Forty of the buses will ply between the city centre and the new Bangalore international airport, which is due to open in May. The remaining vehicles, to be delivered by early 2009, will operate on various city routes.
Bangalore Metropolitan Transport Corporation, or BMTC, is already running 70 Volvo buses in the southern Indian city of six million people, which is adding cars at a rate of 1,000 a day and worsening the city’s chaotic traffic.
Volvo said its luxury city buses with comfortable seating and airconditioned interiors had enticed many Bangalore residents to park their cars and use public transport.
“Half of the passengers in the Volvo buses previously travelled by car or two-wheelers, but have now chosen to ride the bus instead,” it said in a statement, which gave no value for the order.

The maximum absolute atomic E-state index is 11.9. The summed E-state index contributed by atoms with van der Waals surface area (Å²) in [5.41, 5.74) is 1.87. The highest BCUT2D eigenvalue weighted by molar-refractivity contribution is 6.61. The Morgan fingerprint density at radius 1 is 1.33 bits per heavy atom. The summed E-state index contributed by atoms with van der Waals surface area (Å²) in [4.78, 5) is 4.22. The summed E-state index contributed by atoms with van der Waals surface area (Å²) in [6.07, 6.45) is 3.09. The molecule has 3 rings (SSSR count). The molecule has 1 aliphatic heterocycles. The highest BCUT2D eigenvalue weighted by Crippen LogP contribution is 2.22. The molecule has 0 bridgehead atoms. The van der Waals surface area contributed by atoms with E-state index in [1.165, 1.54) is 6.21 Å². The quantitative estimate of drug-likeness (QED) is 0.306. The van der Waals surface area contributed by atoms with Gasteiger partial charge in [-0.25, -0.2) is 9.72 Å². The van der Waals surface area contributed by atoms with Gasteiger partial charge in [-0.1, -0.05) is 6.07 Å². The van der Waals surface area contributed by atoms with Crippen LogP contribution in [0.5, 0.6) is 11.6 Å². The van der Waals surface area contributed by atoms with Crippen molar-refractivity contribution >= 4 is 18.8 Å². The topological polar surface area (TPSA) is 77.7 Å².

The buses will be built at Volvo’s new plant in Bangalore that opened at the end of January.
“BMTC’s decision after two years of testing to now make a larger investment is an important step in our company’s development,” said Akash Passey, managing director at Volvo Bus Body Technologies India.
Volvo has sold 1,600 city and inter-city buses since 2001 to state tourism agencies and public and private transporters in India, which it plans to turn into a low-cost export hub to tap rising Asian demand for public bus transport.
The company plans to build 450 buses this year at the Bangalore facility and increase production to 1,000 units by 2010, Chief Executive Håkan Karlsson said in January.
Volvo is trying to tap rising demand for luxury transport fuelled by accelerating economic growth and rising middle-class incomes in India.
Inadequate public transport is partly responsible for a car sales boom in the country where 1.4 million automobiles were sold last year.